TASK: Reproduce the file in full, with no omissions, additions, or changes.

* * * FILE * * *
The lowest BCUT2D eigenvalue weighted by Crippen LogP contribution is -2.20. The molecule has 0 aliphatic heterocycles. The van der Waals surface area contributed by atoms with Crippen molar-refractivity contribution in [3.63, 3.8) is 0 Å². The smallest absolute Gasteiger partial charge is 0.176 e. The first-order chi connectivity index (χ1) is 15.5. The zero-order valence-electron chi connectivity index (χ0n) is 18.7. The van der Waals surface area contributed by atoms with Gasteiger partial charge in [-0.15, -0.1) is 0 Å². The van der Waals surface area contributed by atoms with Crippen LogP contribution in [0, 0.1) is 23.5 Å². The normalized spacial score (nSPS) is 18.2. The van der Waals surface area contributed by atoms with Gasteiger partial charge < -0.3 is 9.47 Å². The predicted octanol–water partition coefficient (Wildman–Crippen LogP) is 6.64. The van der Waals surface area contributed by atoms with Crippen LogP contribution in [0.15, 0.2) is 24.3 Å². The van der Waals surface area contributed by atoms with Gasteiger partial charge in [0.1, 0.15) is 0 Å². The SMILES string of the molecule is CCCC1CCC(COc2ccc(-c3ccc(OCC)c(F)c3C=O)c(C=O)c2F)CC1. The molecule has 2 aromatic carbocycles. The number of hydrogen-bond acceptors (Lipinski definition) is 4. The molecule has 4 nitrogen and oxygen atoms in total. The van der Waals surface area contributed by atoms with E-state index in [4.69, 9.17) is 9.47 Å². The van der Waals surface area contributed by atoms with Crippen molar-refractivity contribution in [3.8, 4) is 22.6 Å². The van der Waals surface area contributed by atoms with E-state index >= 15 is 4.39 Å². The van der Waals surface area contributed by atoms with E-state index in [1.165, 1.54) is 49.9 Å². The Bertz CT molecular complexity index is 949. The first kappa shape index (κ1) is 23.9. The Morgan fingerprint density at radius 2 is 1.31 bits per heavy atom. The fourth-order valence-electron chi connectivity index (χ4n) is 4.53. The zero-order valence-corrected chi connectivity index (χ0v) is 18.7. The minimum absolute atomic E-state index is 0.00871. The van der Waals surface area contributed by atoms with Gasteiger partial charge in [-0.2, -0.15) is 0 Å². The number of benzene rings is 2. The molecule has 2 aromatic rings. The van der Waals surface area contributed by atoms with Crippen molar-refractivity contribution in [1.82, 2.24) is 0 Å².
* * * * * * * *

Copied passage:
The lowest BCUT2D eigenvalue weighted by Crippen LogP contribution is -2.20. The molecule has 0 aliphatic heterocycles. The van der Waals surface area contributed by atoms with Crippen molar-refractivity contribution in [3.63, 3.8) is 0 Å². The smallest absolute Gasteiger partial charge is 0.176 e. The first-order chi connectivity index (χ1) is 15.5. The zero-order valence-electron chi connectivity index (χ0n) is 18.7. The van der Waals surface area contributed by atoms with Gasteiger partial charge in [-0.15, -0.1) is 0 Å². The van der Waals surface area contributed by atoms with Crippen LogP contribution in [0, 0.1) is 23.5 Å². The normalized spacial score (nSPS) is 18.2. The van der Waals surface area contributed by atoms with Gasteiger partial charge < -0.3 is 9.47 Å². The predicted octanol–water partition coefficient (Wildman–Crippen LogP) is 6.64. The van der Waals surface area contributed by atoms with Crippen LogP contribution in [0.15, 0.2) is 24.3 Å². The van der Waals surface area contributed by atoms with Gasteiger partial charge in [0.1, 0.15) is 0 Å². The SMILES string of the molecule is CCCC1CCC(COc2ccc(-c3ccc(OCC)c(F)c3C=O)c(C=O)c2F)CC1. The molecule has 2 aromatic carbocycles. The number of hydrogen-bond acceptors (Lipinski definition) is 4. The molecule has 4 nitrogen and oxygen atoms in total. The van der Waals surface area contributed by atoms with E-state index in [4.69, 9.17) is 9.47 Å². The van der Waals surface area contributed by atoms with Crippen molar-refractivity contribution in [3.8, 4) is 22.6 Å². The van der Waals surface area contributed by atoms with E-state index >= 15 is 4.39 Å². The van der Waals surface area contributed by atoms with E-state index in [1.165, 1.54) is 49.9 Å². The Bertz CT molecular complexity index is 949. The first kappa shape index (κ1) is 23.9. The Morgan fingerprint density at radius 2 is 1.31 bits per heavy atom. The fourth-order valence-electron chi connectivity index (χ4n) is 4.53. The zero-order valence-corrected chi connectivity index (χ0v) is 18.7. The minimum absolute atomic E-state index is 0.00871. The van der Waals surface area contributed by atoms with Gasteiger partial charge in [-0.2, -0.15) is 0 Å². The number of benzene rings is 2. The molecule has 2 aromatic rings. The van der Waals surface area contributed by atoms with Crippen molar-refractivity contribution in [1.82, 2.24) is 0 Å².